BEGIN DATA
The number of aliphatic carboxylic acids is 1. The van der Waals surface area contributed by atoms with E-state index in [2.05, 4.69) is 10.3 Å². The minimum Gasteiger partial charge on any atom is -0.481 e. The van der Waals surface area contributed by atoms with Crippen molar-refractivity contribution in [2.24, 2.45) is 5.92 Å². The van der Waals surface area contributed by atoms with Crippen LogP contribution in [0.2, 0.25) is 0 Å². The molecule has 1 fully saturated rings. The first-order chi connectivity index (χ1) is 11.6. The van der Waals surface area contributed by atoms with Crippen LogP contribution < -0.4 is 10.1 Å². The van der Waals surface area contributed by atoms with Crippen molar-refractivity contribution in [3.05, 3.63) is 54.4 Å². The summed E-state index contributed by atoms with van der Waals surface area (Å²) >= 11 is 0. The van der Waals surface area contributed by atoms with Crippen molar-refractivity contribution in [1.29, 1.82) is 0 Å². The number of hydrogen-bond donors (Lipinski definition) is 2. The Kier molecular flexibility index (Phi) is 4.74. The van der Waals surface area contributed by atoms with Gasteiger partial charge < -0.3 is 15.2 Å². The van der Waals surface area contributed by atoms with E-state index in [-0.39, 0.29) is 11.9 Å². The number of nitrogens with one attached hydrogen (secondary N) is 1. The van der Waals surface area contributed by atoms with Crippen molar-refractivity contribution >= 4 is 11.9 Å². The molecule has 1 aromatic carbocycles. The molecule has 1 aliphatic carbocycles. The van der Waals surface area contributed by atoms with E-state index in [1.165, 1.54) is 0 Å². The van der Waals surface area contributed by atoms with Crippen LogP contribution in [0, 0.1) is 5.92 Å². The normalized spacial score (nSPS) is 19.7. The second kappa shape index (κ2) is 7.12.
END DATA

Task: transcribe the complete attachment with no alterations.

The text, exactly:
The number of aliphatic carboxylic acids is 1. The van der Waals surface area contributed by atoms with E-state index in [2.05, 4.69) is 10.3 Å². The minimum Gasteiger partial charge on any atom is -0.481 e. The van der Waals surface area contributed by atoms with Crippen molar-refractivity contribution in [2.24, 2.45) is 5.92 Å². The van der Waals surface area contributed by atoms with Crippen LogP contribution in [0.2, 0.25) is 0 Å². The molecule has 1 fully saturated rings. The first-order chi connectivity index (χ1) is 11.6. The van der Waals surface area contributed by atoms with Crippen LogP contribution < -0.4 is 10.1 Å². The van der Waals surface area contributed by atoms with Crippen molar-refractivity contribution in [3.05, 3.63) is 54.4 Å². The summed E-state index contributed by atoms with van der Waals surface area (Å²) >= 11 is 0. The van der Waals surface area contributed by atoms with Crippen molar-refractivity contribution in [1.29, 1.82) is 0 Å². The number of hydrogen-bond donors (Lipinski definition) is 2. The Kier molecular flexibility index (Phi) is 4.74. The van der Waals surface area contributed by atoms with Gasteiger partial charge < -0.3 is 15.2 Å². The van der Waals surface area contributed by atoms with E-state index in [-0.39, 0.29) is 11.9 Å². The number of nitrogens with one attached hydrogen (secondary N) is 1. The van der Waals surface area contributed by atoms with Crippen molar-refractivity contribution >= 4 is 11.9 Å². The molecule has 1 aromatic carbocycles. The molecule has 1 aliphatic carbocycles. The van der Waals surface area contributed by atoms with E-state index in [1.165, 1.54) is 0 Å². The van der Waals surface area contributed by atoms with Crippen LogP contribution in [0, 0.1) is 5.92 Å². The normalized spacial score (nSPS) is 19.7. The second kappa shape index (κ2) is 7.12.